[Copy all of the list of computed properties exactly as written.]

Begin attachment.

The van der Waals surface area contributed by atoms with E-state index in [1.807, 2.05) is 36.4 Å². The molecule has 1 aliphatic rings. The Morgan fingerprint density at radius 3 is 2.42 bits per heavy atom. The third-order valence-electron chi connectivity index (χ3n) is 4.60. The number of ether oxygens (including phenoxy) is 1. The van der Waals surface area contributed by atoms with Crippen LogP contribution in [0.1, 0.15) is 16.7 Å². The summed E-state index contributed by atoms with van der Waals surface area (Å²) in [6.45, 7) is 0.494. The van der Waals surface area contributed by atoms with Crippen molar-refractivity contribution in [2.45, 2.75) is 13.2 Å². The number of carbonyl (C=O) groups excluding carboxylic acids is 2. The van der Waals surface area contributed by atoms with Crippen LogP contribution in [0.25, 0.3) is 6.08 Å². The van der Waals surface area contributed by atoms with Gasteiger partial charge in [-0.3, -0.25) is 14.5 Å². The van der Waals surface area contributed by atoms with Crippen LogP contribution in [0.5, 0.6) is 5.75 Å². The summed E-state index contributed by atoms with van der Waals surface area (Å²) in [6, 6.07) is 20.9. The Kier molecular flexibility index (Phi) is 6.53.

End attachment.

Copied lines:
The van der Waals surface area contributed by atoms with E-state index in [1.807, 2.05) is 36.4 Å². The molecule has 1 aliphatic rings. The Morgan fingerprint density at radius 3 is 2.42 bits per heavy atom. The third-order valence-electron chi connectivity index (χ3n) is 4.60. The number of ether oxygens (including phenoxy) is 1. The van der Waals surface area contributed by atoms with Crippen LogP contribution in [0.1, 0.15) is 16.7 Å². The summed E-state index contributed by atoms with van der Waals surface area (Å²) in [6.45, 7) is 0.494. The van der Waals surface area contributed by atoms with Crippen molar-refractivity contribution in [2.45, 2.75) is 13.2 Å². The number of carbonyl (C=O) groups excluding carboxylic acids is 2. The van der Waals surface area contributed by atoms with Crippen LogP contribution in [0.25, 0.3) is 6.08 Å². The van der Waals surface area contributed by atoms with Gasteiger partial charge in [-0.3, -0.25) is 14.5 Å². The van der Waals surface area contributed by atoms with Crippen LogP contribution in [0.5, 0.6) is 5.75 Å². The summed E-state index contributed by atoms with van der Waals surface area (Å²) in [6, 6.07) is 20.9. The Kier molecular flexibility index (Phi) is 6.53.